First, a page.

“This is addition to the gradual reduction of the carbon footprint through investment in our own infrastructure and assets and technology, all the while (and this is really important) not passing that cost on to our guests.”
“This time last year, Insight Vacations and our sister brands at The Travel Corporation announced a reset of our Climate Action Plan and a commitment to reach net zero GHG emissions across the value chain by 2050. So, in 2024 we will be continuing our journey towards that goal.”
You can read all about it: Measure, Reduce, Restore and Evolve: Our journey to hitting Net Zero by 2050
The big industry trend for 2024 – Investment in carbon reduction
“Investments into carbon reductions is going to be the big trend across the board in 2024, there are more and more technological solutions coming online and investments are needed so that these solutions scale,” Shannon says.
“Some ways we have invested to date include ensuring that at our offices we are nearly at capacity in our ability to produce renewable energy. Looking ahead to next year we are heavily focused on our Scope 3 emissions, these are those produced by our partners and suppliers.
“There are several ways we can reduce our scope 3 footprint, such as by favoring electric and or biofuels, and by changing our routes such that we are on the road a little bit less and staying in places a little bit more. We can also greatly reduce these emissions by saying ‘no to more stuff’.”
Our continued journey to Net Zero by 2050 – saying “no to more stuff”
“From today (7 December), we will no longer buy branded merchandise as gifts for guests, our trade partners or internal team members and instead, will be making donations to nature-based solutions,” Gemma Myhill, Sustainability Officer for Insight Vacations explains. “Current stocks will be donated where possible and used up across our business throughout 2024 so as not to overwhelm charities or end up in landfill.
“Aligned with our commitment to achieving Net Zero GHG emissions by 2050, we realized that there’s 2500 tonnes of emissions that go into the branded merchandise that we give away every year. Which equates to 6.5 million car-driven miles worth of carbon emissions.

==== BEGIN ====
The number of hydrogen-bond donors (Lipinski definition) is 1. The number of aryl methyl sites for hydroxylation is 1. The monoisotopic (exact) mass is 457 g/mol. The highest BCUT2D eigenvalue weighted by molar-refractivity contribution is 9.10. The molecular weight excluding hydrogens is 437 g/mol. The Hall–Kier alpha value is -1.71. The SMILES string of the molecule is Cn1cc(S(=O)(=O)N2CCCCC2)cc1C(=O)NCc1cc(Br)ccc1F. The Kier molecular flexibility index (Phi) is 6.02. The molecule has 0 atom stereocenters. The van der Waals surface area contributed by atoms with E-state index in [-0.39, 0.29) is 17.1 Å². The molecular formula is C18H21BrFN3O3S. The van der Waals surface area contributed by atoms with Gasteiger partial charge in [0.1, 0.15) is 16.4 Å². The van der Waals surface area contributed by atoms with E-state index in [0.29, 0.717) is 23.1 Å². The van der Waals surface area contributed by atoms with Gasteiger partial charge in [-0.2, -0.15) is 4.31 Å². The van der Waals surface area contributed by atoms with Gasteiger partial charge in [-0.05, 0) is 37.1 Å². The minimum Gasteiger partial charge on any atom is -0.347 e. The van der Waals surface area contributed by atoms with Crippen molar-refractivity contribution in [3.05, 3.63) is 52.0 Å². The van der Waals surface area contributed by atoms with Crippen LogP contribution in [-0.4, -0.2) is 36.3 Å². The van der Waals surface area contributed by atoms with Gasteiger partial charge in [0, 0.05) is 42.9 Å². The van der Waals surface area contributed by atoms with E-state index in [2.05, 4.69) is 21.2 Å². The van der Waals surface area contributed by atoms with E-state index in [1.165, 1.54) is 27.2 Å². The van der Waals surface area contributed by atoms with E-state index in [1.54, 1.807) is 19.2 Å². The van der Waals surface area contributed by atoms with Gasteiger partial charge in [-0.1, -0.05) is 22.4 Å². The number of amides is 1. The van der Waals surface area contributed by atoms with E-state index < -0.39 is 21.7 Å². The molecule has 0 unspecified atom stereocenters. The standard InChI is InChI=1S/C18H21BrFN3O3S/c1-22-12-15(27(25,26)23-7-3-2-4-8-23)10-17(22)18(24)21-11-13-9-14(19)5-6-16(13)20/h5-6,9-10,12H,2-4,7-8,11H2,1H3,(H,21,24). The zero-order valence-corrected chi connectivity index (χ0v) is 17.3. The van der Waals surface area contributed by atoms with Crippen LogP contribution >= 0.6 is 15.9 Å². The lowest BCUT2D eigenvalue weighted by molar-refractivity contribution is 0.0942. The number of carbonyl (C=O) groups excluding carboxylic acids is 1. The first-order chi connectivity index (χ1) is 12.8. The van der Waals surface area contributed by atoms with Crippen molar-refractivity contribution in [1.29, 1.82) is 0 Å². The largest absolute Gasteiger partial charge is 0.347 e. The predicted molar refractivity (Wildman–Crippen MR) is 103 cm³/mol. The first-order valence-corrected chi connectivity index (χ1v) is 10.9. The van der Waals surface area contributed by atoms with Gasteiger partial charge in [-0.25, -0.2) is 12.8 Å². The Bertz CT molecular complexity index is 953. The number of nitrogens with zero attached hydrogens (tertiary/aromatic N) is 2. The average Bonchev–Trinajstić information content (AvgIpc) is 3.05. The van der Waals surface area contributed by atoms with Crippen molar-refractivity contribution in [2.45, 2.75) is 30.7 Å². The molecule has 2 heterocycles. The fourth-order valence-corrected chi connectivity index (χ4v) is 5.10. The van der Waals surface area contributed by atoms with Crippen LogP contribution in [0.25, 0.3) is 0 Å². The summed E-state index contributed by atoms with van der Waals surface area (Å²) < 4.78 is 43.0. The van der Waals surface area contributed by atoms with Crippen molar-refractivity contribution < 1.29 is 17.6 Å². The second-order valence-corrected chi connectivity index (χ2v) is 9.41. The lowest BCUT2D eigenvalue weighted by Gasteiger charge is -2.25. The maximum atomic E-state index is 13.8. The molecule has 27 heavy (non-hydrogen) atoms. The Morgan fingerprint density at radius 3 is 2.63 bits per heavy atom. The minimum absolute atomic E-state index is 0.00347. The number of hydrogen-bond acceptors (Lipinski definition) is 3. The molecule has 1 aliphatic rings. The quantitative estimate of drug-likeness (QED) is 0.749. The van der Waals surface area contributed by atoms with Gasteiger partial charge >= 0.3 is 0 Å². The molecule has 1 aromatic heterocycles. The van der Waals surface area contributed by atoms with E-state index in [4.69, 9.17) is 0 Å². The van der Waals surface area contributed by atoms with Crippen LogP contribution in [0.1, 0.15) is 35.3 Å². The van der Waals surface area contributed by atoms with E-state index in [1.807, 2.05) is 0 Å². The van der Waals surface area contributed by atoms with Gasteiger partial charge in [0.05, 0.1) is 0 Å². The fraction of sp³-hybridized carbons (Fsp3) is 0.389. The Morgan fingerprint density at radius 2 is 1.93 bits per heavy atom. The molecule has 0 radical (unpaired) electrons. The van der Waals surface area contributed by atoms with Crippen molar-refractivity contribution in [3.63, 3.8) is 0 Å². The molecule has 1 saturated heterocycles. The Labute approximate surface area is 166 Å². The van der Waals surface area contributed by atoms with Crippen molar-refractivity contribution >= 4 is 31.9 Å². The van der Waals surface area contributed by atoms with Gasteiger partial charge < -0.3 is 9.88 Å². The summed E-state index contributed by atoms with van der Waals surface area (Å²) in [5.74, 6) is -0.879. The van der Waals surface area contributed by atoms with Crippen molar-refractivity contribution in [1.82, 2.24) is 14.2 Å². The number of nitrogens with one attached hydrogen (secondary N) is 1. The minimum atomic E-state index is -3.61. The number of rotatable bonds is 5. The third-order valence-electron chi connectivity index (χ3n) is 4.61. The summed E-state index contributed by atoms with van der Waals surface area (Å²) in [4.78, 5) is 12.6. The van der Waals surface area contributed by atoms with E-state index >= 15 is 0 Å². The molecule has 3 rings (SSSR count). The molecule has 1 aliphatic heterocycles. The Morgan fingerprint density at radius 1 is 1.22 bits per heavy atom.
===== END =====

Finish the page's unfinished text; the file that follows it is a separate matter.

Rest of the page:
“Then we asked ourselves, do people really need more stuff? And the answer is no. We could actually remove these emissions completely from our ecosystem, no longer buy branded merchandise and instead donate the money we would have used to nature-based solutions.”
“The nature-based solution projects we have chosen to support are Project GreenWave’s Kelp Climate Fund and Rainforest Rescue’s Daintree Project,” Gemma tells us. “Both existing partners of our not-for-profit foundation, TreadRight, the ability to leverage these strong relationships is a testament to how much sustainability is engrained in our core.”
GreenWave trains and supports ocean farmers in the era of climate change. Donations will be made to their Kelp Climate Fund which enables Kelp farmers to play a climate-positive role with their ocean farms, including carbon and nitrogen removal and habitat restoration. Each donation will fund the planting of 40lbs of kelp, which will help capture carbon and restore marine ecosystems.
Each donation to Rainforest Rescue restores 1 square metre of Australia’s Daintree Rainforest, and will preserve biodiversity and remove carbon from the atmosphere through planting, maintenance and restoration programs.
Rainforest Rescue’s partnership with Traditional Owners, the Eastern Kuku Yalanji, is helping to broaden and deepen our understanding of the rainforest, and the plants and animals that make the Daintree, or Julaymba, so remarkable and worthy of our protection. This is the world’s longest continually evolving rainforest, protecting the Daintree provides ecosystem services which helps to support the Great Barrier Reef – the rainforest and the reef provide rain and clean water that is good for everyone. Rainforest Protection and Restoration is good Climate Action.